ELMWOOD —The ASPCA® (American Society for the Prevention of Cruelty to Animals®) and Animal Humane Society (AHS) are assisting the Pierce County Sheriff’s Office with the seizure of 48 dogs from a substandard, unlicensed breeding facility in Elmwood. The dogs were seized from the property Friday morning after warrants were served, and the owner of the facility was booked into the Pierce County Jail for mistreatment of animals, not providing proper food to confined animals and improper animal sheltering.
The 35 adults and 13 puppies, all yellow Labradors, were discovered living indoors in small, filthy travel crates, with no access to food or water. Numerous deceased animals were also found on the property. The ASPCA believes the facility to be a puppy mill--a large-scale breeding operation designed to generate profits at the cost of the animals’ health and well-being.
“What we saw here is no way for a dog to live,” said Kathryn Destreza, director of investigations for ASPCA Field Investigations and Response. “The puppies at breeding facilities are sold for profit, but many people don’t realize that their parents are often kept there for years, subjected to incessant breeding and usually lacking basic care and socialization, resulting in a very poor quality of life.”
“Large scale animal cruelty cases are not something that we encounter often here in Pierce County,” said Pierce County Sheriff Nancy Hove. “When we are made aware of any animal cruelty issues we do the best we can to investigate and hold accountable those responsible. This case started with a complaint from a concerned citizen who was appalled by the conditions these animals were exposed to. Deputies responded to the complaint and determined the allegations had merit. Citizens are encouraged to contact law enforcement when they are made aware of these situations so they can be addressed accordingly.”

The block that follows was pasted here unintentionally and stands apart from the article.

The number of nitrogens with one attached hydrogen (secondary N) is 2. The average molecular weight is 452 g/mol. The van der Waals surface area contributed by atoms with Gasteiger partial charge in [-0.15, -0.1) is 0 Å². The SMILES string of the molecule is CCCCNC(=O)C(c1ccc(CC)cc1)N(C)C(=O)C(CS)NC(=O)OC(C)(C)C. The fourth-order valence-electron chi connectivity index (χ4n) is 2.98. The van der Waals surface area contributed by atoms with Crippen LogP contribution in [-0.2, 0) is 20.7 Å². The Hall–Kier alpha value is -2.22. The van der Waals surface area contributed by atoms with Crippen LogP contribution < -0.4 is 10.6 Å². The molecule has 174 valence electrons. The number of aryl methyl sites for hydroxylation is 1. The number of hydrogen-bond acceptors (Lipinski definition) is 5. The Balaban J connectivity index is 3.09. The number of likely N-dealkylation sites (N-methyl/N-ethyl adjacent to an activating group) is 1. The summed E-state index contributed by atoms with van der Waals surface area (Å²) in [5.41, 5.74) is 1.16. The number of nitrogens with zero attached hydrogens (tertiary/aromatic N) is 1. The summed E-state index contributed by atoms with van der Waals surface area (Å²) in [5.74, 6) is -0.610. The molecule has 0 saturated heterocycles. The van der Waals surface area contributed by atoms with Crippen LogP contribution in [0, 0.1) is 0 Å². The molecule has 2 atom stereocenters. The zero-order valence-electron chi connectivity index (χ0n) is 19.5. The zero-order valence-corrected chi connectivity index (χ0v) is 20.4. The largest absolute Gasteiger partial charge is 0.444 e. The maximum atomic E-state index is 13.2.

The dogs have been transported to AHS (Golden Valley, Minn.), where they are receiving urgent medical treatment from ASPCA and AHS veterinarians. At this time, the dogs are considered evidence and will be cared for by AHS responders until their custody is determined by the court. The ASPCA is also collecting forensic evidence and providing legal support to strengthen the case and ensure the best legal outcome for these dogs.
"We’re proud to be known as the go-to resource for investigations in this region," said Janelle Dixon, President & CEO of Animal Humane Society. "Our humane agents investigate hundreds of reports of animal cruelty and neglect each year. As a result, we have the experience and ability to care for large numbers of animals, and the medical and behavioral expertise to provide the specialized care these vulnerable animals need."